The treatments affected his strength and energy. While he joined the Tigers for the 2021-22 season, he couldn’t fully participate in workouts and subsequently redshirted the year. As the chemo continued into the beginning of the 2022-23 season, Johnson made the decision to leave school and go home to focus on his treatment.

The emotional and physical anguish was persistent, Johnson said. He couldn’t sit down because of the pain in his hip. He would often sleep just a few hours each night. After the chemotherapy port was placed in his chest in late 2022, he slept even less.

“He wouldn’t sleep flat,” his mother said. “He slept on his stomach because of the tumor. But because of [the port], he was [also] trying to sleep sitting up.”

Even as he underwent the treatments, though, Johnson never stopped training. The goal of returning to basketball, his parents said, was what helped him through chemotherapy. Most days he’d show up to the Healthy Baller Performance Center in Alexandria, where he worked toward his comeback, even while fatigued and exhausted.

“As a trainer, you always try to stay positive, but even in this, there were times where I was like, ‘Damn, he can barely even move these days,’ and I used to see him on the court doing some awesome things,” said Kane McGovern, Johnson’s trainer. “He showed me his effort and will.”

Then, in March 2023, Johnson received some good news: His tumor had gradually shrunk, and the doctors cleared him to play basketball.

Instead of returning to Princeton, Johnson decided to enter his name in the transfer portal, and he soon received an opportunity to audition for George Washington.

On March 21, Johnson underwent a final chemotherapy treatment in New York City.

On March 22, GWU offered him a scholarship. He accepted.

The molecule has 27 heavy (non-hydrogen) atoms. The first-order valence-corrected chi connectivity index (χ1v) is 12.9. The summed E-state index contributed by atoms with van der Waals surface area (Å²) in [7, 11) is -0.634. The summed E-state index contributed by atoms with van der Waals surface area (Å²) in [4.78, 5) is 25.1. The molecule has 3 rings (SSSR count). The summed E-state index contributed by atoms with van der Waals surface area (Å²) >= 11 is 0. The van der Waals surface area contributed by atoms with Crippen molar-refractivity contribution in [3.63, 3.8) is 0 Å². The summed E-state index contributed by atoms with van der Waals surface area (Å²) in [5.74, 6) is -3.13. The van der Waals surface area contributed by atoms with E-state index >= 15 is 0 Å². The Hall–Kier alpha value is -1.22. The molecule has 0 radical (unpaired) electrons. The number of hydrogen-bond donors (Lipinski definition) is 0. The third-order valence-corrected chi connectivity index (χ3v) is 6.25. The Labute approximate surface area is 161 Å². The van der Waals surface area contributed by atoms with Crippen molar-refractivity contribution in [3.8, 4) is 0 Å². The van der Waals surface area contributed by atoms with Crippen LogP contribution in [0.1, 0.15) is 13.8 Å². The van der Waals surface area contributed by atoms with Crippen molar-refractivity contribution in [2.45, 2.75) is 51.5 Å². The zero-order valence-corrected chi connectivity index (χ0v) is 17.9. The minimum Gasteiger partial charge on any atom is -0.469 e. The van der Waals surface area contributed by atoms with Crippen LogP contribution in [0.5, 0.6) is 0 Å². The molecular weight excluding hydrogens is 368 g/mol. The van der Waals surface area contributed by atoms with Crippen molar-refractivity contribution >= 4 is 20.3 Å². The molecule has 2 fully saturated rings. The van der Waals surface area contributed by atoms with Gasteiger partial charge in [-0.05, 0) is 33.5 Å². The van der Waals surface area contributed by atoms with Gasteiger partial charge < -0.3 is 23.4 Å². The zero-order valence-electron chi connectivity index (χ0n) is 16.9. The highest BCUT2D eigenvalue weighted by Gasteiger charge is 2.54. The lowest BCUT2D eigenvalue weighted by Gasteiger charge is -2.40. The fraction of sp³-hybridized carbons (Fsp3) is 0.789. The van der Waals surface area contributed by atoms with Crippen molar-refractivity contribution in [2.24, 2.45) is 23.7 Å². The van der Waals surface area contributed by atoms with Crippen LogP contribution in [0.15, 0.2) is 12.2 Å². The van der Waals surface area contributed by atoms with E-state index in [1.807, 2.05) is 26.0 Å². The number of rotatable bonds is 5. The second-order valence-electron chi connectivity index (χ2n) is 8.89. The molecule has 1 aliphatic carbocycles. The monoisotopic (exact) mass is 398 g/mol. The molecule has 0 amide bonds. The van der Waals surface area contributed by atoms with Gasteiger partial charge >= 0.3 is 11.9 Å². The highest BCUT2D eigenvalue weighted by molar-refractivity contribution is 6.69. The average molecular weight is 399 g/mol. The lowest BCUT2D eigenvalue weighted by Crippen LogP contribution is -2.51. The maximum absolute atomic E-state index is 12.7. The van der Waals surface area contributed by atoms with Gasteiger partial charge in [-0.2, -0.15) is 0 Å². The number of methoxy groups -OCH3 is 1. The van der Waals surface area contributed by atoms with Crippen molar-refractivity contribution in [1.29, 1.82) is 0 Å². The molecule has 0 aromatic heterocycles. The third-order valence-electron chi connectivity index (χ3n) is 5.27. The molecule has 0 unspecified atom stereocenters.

“We looked at the size, the athleticism, the shooting, and you go, ‘Here’s a guy who is going to be a really good player if he can be healthy,'” head coach Chris Caputo said. “And you had to have some trust he would be healthy. But ultimately, we felt comfortable taking a leap of faith.”

For those who’ve watched his journey over the past two years, Johnson’s return to the court last week is still difficult to fully describe.

“Basketball got him through this,” his father James “JJ” Johnson said. “I honestly don’t know how he would’ve gotten through this process if he didn’t have a dream and if he didn’t stay focused on his dream the whole time. It’s what drove him.”

On Feb. 28, 2020, Johnson scored 12 points for Episcopal High School in his team’s 74-65 loss to St. Stephen’s and St. Agnes School (Alexandria, Virginia) in the state semifinals. That was his last official five-on-five action until he stepped onto the court at Charles E. Smith Center last week.

With 17:56 to play in the first half against Stonehill, Johnson caught a pass on the left wing and launched the first attempt of his collegiate career, a 3-pointer. In a magical moment, Johnson’s first shot as a Division I player swished through the net.

“It was crazy to hear the crowd react,” Johnson said. “It felt like I was running back on defense for an hour. Time slowed down in that moment. It was everything I’d dreamed of and more.”